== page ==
Occupy Oakland: After Second Police Raid, Protest Ends with a Whimper

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Terry Schmitt/ UPI / LANDOV

Police close off the Occupy Oakland encampment as a police helicopter flies over the scene in front of City Hall in Oakland, California on Nov. 14, 2011.

Monday morning was deja vu all over again as hundreds of Bay Area police stood guard downtown following a pre-dawn sweep to clear out protesters who have lived on city hall's doorstep for over a month. They had staged a similar raid on Oct. 25. TV crews and pedestrians gawked over metal barricades as cleaning crews tore down tents and posters, sweeping away candles and dried rose petals in honor of an anti-war veteran who was seriously injured in the initial police raid.

This time around, however, no windows were smashed, no tear gas canisters fired. By the time riot police started to surround the plaza, the camp was mostly devoid of people. A few stubborn holdouts chanted "Pigs go home" and officials say more than 30 people were arrested, but most stood by on the sidewalk or out of sight, too tired or scared to resist. "[The police] were armed to the teeth; they didn't have to do anything to us," says Atomic, 42, a long-time camp resident who packed up his gear before officers arrived. "We just wanted things to stay peaceful."

For weeks city officials tried to remove the swelling Occupy encampment, which evolved into a rallying point for anti-establishment protests everywhere. But a growing bloc of local merchants, city council members and even ardent supporters of the movement, concerned about the impact crime and drug use were having on area businesses, were pressuring authorities to take decisive action. The fatal shooting of a young man last Thursday amounted to a last straw. In a statement Sunday, Mayor Jean Quan, a veteran liberal activist who has come under fire for her handling of the protests, re-affirmed her post-shooting call that due to the "increased violence associated with the camp and the strain on our city's economy and resources, now is the time for the encampment to end."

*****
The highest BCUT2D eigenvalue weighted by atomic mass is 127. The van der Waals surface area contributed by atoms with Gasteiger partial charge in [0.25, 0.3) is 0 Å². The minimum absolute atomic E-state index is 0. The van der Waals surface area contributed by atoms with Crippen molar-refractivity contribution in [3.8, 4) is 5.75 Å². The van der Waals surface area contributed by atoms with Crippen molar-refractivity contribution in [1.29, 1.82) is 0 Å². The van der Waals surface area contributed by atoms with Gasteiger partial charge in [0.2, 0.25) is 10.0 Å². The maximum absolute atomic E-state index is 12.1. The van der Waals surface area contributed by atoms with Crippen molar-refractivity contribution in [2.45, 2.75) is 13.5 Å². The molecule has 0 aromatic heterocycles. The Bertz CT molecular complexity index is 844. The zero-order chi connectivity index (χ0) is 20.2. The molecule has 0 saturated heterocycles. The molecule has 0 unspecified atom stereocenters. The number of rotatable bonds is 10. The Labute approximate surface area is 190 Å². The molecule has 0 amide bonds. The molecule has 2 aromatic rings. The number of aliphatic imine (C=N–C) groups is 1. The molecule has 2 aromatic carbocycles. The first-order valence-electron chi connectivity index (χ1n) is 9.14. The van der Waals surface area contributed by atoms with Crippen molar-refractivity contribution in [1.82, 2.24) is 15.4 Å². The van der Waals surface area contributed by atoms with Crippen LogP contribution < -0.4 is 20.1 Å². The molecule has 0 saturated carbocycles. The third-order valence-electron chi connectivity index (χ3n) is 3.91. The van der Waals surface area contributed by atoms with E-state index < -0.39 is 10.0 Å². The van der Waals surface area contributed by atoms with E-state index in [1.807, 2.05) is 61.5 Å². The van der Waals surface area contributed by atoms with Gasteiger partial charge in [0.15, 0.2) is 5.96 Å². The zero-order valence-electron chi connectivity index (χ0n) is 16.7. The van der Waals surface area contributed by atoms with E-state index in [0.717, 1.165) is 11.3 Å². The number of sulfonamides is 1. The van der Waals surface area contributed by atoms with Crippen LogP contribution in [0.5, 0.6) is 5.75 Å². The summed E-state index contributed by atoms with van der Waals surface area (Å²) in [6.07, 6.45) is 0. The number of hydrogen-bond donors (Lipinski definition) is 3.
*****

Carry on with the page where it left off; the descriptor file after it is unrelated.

Over the weekend, police issued several warnings to the campers, some of whom struck their tents and left. As rumors of a raid frayed the nerves of the Occupiers, cautious defiance started to verge on paranoia. After the first "cease and desist" notice was served on Friday, Edward, 24, a student who came down from another Occupy camp in Reno, Nevada, with several friends to show support, stood in the rain with his sleeping bag in hand, unsure if he should stay or go. "I really believe in what's going here; at the same time, I don't want to get beat up," he says. "[The police] could come any minute." Late into the night, fellow protesters traded conspiracy theories and passed around joints to stay calm. When a march pulled away from the plaza the next evening, scouts posted around the city center kept watch for any sign of police. There were false alarms: At one point, two beat police officers assigned to patrol the perimeter were mistaken for an advance party by a couple of protesters, who assailed them with a flurry of panicked curses.

Internal tensions added to the grim atmosphere. Jack, 24, a fixture at the camp who was injured by police in the Oct. 25 clash, said all of his belongings were stolen from his tent, leaving him with no more than a pair of crutches. Several of his comrades said they'd also been robbed in recent days. Another resident, who asked to be unnamed, went on that he had seen a troubling rise in the use of hard drugs such as crystal meth and crack cocaine around the camp, and blamed "degenerates and street rabble" attracted by the free amenities and charged atmosphere. That's to say nothing of homeless people with mental disabilities that brought their worst symptoms with them. "Truth is, this place has been a refugee camp since the first raid," says Amanda, a camp medic originally from northern California.